My grandpa died last week. His nickname was Tippy and I didn’t know him at all.
He wasn’t even really my grandpa, though that’s why my last name is Daehn. His was, too, and he adopted my dad when he was just a kid. One day, my dad’s last name was Cotton; the next, it was Daehn.
Anyway, he died. And that made my dad all sorts of sad. Which, in turn, has made me sad.
It’s also part of what has made me feel like tucking inside myself a bit, like wrapping the covers around my most important pieces and not venturing out.
Leaving my job has been difficult. Some parts of me are relieved to no longer work for an employer that treats its employees the way that one did. A bit of me is relieved to no longer have to worry about that website’s traffic and profitability and poor design.
But when you take the covers off, much of me feels vulnerable. Who can I trust? Why did that website matter more than my friendship to a few people who have made me question the way I spent so much time and energy the past two years.
I don’t know.
What do any of us know really.
Except that these things still remain, no matter who’s standing beside us:
– We owe ourselves happiness. If you’re not happy, seek it out. Don’t stop until you find it. Never give up. It exists. I’ve found it, and even though every day I have to choose to feel it, it is there. A beautiful overarching truth.
– We ought to believe in ourselves, at least most of the time. I mean, really. If you don’t believe in yourself, who else will? At the end of the day, we have our own reflection to answer to. Our own expectations to meet. Don’t give up. You can do it.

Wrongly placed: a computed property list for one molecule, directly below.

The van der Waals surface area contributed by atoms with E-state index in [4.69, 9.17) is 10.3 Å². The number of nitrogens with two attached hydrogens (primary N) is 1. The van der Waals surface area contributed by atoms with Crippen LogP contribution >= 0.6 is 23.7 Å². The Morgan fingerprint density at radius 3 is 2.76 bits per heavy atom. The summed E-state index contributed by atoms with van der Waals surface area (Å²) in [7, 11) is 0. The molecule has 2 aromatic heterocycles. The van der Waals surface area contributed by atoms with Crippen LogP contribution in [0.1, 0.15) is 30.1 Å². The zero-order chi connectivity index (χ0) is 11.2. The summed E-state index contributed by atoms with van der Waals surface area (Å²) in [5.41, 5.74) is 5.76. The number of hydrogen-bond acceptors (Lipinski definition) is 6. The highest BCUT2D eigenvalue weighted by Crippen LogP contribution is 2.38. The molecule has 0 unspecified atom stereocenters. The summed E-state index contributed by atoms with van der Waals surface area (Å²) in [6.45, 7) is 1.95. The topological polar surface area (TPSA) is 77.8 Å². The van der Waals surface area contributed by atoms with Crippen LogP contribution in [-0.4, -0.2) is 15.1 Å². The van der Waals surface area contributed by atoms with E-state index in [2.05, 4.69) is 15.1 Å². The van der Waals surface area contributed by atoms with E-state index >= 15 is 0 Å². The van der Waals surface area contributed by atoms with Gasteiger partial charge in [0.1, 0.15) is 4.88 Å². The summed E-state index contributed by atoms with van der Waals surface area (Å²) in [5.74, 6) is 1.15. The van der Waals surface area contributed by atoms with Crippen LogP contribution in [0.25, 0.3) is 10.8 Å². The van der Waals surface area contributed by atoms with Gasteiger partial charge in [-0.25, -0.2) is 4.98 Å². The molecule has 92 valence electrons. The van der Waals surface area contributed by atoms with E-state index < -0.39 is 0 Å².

– It really is – somehow – going to be OK. A friend last week reminded me of Steve Jobs’ 2005 Stanford commencement speech. You can’t connect the dots of your life looking forward, he says. Only backward. You have to believe the dots will connect down the road.
(I watched this video the day he died. I just watched it again. He was fired from Apple, at 30 years old. For a few months, he didn’t know what to do. Then he realized, he still loved what he did. So he decided to start over. He created Pixar and he fell in love and got married. I’ve found the love, maybe now I’ll find my Pixar).
“Do what you believe is great work,” he says. “Love what you do. If you haven’t found it yet, keep looking. Don’t settle. Have the courage to follow your heart and intuition. They somehow already know what you truly want to become.”
My dad didn’t get to see his dad before he died. (Cancer is an evil, ugly thing). But he went to Sheboygan last weekend, to pay his respects, to see his brother and to … well, find some closure, I suspect. The people who are left behind have it worse than the ones who have died. I’ve always thought that.
Anyway, my dad came home with a suitcase full of memories. Inside that old case were pictures of his late mom, love letters his dad wrote to her long ago and other mementos. My dad opened the lid, was brave enough to peek inside for a second and then shut it up.
That trip was for another time, a different day, when emotions weren’t already high, when his own self no longer felt bruised and vulnerable.
Tomorrow is Thanksgiving. My babies are with their dad and their grandparents and I am so thankful they have so many people to love them. I am thankful I, too, have someone to love, and family to share the day with.
Think I’m going for a run.
In the sunshine.